My first blog entry was a lengthy description of the…
Prompted by the good Mr W, I had a good look at what I wanted to do with myself earlier this year, post-baby ‘n’all, and I came up with the over-ambitious idea that I wanted to do a textiles degree, maybe go into restoration for museums and stately homes (ahem). Coming back down to earth and realising I needed to keep bringing in the bacon (plus keep some FOCUS in my life), I figured a more realistic aim would be an evening class of some sort.
Upholstery just fulfills a need for me … it somehow fits in quite neatly with my web coding head need for step by step mind numbing detail. Although it can be creative, it’s not wildly artistic and there are a set number of steps you need to go through to achieve an end result. I love working with the frame of the chair, all the effort (by someone else!) that went into carving it, bringing it back to life. The creative part sneaks into the construction – how do you want to shape it? What fabric to use? Do you use buttons? How are you going to finish the wood?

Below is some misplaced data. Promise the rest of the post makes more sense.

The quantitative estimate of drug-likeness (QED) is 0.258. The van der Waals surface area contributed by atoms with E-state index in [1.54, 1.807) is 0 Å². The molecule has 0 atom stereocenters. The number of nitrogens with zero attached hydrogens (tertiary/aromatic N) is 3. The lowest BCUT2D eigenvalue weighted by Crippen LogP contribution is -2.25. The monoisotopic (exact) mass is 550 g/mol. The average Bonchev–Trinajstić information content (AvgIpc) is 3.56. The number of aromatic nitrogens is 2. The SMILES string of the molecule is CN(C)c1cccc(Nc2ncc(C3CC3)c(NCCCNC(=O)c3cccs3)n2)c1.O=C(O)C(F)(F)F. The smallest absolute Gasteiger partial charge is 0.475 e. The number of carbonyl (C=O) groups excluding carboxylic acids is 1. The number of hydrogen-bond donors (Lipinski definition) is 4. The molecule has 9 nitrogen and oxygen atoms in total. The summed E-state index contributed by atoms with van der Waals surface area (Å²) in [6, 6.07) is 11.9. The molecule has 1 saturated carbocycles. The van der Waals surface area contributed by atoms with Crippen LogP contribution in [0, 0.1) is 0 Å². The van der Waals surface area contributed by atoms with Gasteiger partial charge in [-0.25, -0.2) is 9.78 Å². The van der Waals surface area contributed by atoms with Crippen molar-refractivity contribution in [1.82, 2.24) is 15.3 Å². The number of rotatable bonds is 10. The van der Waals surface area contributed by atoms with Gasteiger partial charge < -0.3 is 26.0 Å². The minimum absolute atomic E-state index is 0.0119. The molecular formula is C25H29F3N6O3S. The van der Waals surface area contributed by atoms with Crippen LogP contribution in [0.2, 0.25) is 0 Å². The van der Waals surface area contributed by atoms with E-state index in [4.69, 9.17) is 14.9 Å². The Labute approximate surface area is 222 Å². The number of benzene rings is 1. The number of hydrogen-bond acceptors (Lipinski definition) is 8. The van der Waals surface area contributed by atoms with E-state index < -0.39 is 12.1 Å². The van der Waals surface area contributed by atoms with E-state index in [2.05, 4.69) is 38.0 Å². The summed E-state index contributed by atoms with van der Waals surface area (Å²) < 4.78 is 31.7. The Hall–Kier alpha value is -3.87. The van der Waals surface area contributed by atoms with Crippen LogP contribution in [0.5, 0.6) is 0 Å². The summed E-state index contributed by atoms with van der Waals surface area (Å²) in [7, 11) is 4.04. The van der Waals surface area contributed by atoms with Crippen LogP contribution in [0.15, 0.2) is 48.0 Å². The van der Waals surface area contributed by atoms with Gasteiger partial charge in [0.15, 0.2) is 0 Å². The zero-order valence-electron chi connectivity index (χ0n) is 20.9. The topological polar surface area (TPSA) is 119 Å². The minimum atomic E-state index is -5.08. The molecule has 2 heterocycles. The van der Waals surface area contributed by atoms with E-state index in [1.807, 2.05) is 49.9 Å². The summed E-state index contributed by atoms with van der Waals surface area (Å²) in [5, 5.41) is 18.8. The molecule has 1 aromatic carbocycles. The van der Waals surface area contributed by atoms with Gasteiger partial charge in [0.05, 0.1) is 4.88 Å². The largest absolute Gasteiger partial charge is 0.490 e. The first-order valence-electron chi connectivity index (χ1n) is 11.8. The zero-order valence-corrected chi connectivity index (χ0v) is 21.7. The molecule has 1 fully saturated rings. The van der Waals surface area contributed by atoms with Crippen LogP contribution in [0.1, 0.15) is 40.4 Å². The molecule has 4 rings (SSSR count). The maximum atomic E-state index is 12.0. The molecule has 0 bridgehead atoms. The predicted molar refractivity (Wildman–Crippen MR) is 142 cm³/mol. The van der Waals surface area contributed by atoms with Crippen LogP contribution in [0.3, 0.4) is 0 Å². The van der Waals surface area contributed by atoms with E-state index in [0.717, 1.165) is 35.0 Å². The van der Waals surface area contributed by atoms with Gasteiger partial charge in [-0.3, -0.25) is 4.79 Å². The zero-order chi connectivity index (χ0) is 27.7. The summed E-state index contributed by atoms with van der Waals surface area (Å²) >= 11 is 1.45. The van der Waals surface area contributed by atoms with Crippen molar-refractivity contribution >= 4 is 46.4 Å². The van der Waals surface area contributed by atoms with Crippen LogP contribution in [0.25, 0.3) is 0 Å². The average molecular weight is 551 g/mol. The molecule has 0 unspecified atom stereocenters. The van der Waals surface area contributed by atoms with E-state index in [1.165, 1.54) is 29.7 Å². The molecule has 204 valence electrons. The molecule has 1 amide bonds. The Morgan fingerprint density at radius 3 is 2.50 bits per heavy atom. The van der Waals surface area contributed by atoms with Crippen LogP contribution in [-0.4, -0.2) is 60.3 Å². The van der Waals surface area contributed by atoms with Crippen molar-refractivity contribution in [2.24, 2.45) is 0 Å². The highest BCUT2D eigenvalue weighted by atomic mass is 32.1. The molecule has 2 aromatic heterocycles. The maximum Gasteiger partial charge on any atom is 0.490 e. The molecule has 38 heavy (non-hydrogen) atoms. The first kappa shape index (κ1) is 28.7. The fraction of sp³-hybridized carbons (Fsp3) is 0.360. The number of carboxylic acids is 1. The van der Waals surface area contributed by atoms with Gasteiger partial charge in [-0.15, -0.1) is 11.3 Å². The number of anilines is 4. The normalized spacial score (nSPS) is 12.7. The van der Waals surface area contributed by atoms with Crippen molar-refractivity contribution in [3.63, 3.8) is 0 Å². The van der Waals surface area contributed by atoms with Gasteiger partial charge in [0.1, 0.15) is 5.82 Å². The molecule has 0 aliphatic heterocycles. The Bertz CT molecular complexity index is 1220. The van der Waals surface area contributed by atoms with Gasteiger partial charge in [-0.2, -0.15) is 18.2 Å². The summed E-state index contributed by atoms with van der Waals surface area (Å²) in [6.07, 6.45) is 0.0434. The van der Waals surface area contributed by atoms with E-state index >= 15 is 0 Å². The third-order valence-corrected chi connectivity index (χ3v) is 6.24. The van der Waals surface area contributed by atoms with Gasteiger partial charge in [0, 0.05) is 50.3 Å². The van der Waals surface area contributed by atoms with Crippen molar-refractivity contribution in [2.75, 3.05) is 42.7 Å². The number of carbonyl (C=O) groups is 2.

Dark wood furniture is out of fashion at the moment so you can pick things up relatively cheaply – criminal really, considering the amount of thought and work that went into these things in the first place. I picked up a couple of Edwardian chairs at the local auction house for £70 (including commission) and sold the smaller one for £25 to another upholstery newbie. It had some badly tacked-on pink velour covers (see above – nice huh?) over the original, green, incredibly faded chintzy fabric (see left). But it had a faded grandeur and a dignity about it that I loved.
I got all artsy and analytical about it at first, the fact that it was made pre-WW1 at a time when the Empire was fading but there was still a bit of time and money left to put some effort into things, before ideals got blown to bits along with a generation. I loved the carved back, the idea that this was, at the end of the day, a fairly common chair made out of cheap wood (as I found out pulling the tacks out and another splintered shard fell off), but a good deal of craftsmanship had gone into it.
Now I just love it as a good old chair that I’m bringing back to life … I’ll keep posting my progress, it’ll be fun to look back on when it’s finished!